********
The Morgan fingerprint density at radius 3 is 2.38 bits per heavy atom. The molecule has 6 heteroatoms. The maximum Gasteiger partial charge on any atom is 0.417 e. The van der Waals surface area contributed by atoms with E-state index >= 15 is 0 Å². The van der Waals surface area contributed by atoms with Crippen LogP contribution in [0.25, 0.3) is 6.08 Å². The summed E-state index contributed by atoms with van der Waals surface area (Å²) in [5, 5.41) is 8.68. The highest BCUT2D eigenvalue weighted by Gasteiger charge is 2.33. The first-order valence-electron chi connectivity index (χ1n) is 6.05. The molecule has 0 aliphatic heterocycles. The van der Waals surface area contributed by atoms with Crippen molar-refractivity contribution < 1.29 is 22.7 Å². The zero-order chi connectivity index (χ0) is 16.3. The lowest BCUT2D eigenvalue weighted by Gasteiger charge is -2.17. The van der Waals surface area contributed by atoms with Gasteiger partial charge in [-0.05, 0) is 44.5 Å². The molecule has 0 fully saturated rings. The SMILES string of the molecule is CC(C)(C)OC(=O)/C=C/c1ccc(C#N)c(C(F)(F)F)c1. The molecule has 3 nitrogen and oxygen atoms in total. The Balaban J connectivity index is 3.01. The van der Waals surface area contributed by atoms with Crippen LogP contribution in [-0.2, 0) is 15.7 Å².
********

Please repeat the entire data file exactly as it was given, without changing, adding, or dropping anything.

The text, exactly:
The Morgan fingerprint density at radius 3 is 2.38 bits per heavy atom. The molecule has 6 heteroatoms. The maximum Gasteiger partial charge on any atom is 0.417 e. The van der Waals surface area contributed by atoms with E-state index >= 15 is 0 Å². The van der Waals surface area contributed by atoms with Crippen LogP contribution in [0.25, 0.3) is 6.08 Å². The summed E-state index contributed by atoms with van der Waals surface area (Å²) in [5, 5.41) is 8.68. The highest BCUT2D eigenvalue weighted by Gasteiger charge is 2.33. The first-order valence-electron chi connectivity index (χ1n) is 6.05. The molecule has 0 aliphatic heterocycles. The van der Waals surface area contributed by atoms with Crippen molar-refractivity contribution < 1.29 is 22.7 Å². The zero-order chi connectivity index (χ0) is 16.3. The lowest BCUT2D eigenvalue weighted by Gasteiger charge is -2.17. The van der Waals surface area contributed by atoms with Gasteiger partial charge in [-0.05, 0) is 44.5 Å². The molecule has 0 fully saturated rings. The SMILES string of the molecule is CC(C)(C)OC(=O)/C=C/c1ccc(C#N)c(C(F)(F)F)c1. The molecule has 3 nitrogen and oxygen atoms in total. The Balaban J connectivity index is 3.01. The van der Waals surface area contributed by atoms with Crippen LogP contribution in [-0.2, 0) is 15.7 Å².